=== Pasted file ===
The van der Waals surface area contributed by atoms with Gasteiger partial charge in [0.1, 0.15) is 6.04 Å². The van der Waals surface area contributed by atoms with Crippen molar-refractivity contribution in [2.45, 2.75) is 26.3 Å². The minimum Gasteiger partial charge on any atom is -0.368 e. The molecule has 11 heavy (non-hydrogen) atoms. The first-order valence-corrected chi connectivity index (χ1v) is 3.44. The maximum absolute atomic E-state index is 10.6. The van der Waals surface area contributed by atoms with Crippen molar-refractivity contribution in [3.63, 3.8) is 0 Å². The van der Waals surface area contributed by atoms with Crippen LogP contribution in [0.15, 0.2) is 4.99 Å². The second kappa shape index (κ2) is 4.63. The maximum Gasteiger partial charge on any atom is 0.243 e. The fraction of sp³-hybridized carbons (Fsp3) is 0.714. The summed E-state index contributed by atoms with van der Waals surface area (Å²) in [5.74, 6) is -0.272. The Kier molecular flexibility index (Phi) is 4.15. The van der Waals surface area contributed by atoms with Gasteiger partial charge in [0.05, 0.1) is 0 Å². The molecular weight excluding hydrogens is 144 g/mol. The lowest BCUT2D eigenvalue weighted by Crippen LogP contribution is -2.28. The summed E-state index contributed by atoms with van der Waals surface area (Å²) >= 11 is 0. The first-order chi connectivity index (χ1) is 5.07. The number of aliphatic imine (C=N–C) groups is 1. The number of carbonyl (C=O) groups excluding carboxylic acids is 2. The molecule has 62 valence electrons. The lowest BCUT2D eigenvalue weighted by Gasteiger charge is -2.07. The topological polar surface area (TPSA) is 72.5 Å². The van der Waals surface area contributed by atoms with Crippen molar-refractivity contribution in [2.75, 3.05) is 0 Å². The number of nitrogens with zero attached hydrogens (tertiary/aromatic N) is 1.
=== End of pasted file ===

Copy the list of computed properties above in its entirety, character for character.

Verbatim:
The van der Waals surface area contributed by atoms with Gasteiger partial charge in [0.1, 0.15) is 6.04 Å². The van der Waals surface area contributed by atoms with Crippen molar-refractivity contribution in [2.45, 2.75) is 26.3 Å². The minimum Gasteiger partial charge on any atom is -0.368 e. The molecule has 11 heavy (non-hydrogen) atoms. The first-order valence-corrected chi connectivity index (χ1v) is 3.44. The maximum absolute atomic E-state index is 10.6. The van der Waals surface area contributed by atoms with Crippen molar-refractivity contribution in [3.63, 3.8) is 0 Å². The van der Waals surface area contributed by atoms with Crippen LogP contribution in [0.15, 0.2) is 4.99 Å². The second kappa shape index (κ2) is 4.63. The maximum Gasteiger partial charge on any atom is 0.243 e. The fraction of sp³-hybridized carbons (Fsp3) is 0.714. The summed E-state index contributed by atoms with van der Waals surface area (Å²) in [5.74, 6) is -0.272. The Kier molecular flexibility index (Phi) is 4.15. The van der Waals surface area contributed by atoms with Gasteiger partial charge in [0.05, 0.1) is 0 Å². The molecular weight excluding hydrogens is 144 g/mol. The lowest BCUT2D eigenvalue weighted by Crippen LogP contribution is -2.28. The summed E-state index contributed by atoms with van der Waals surface area (Å²) >= 11 is 0. The first-order chi connectivity index (χ1) is 5.07. The number of aliphatic imine (C=N–C) groups is 1. The number of carbonyl (C=O) groups excluding carboxylic acids is 2. The molecule has 62 valence electrons. The lowest BCUT2D eigenvalue weighted by Gasteiger charge is -2.07. The topological polar surface area (TPSA) is 72.5 Å². The van der Waals surface area contributed by atoms with Crippen molar-refractivity contribution in [2.75, 3.05) is 0 Å². The number of nitrogens with zero attached hydrogens (tertiary/aromatic N) is 1.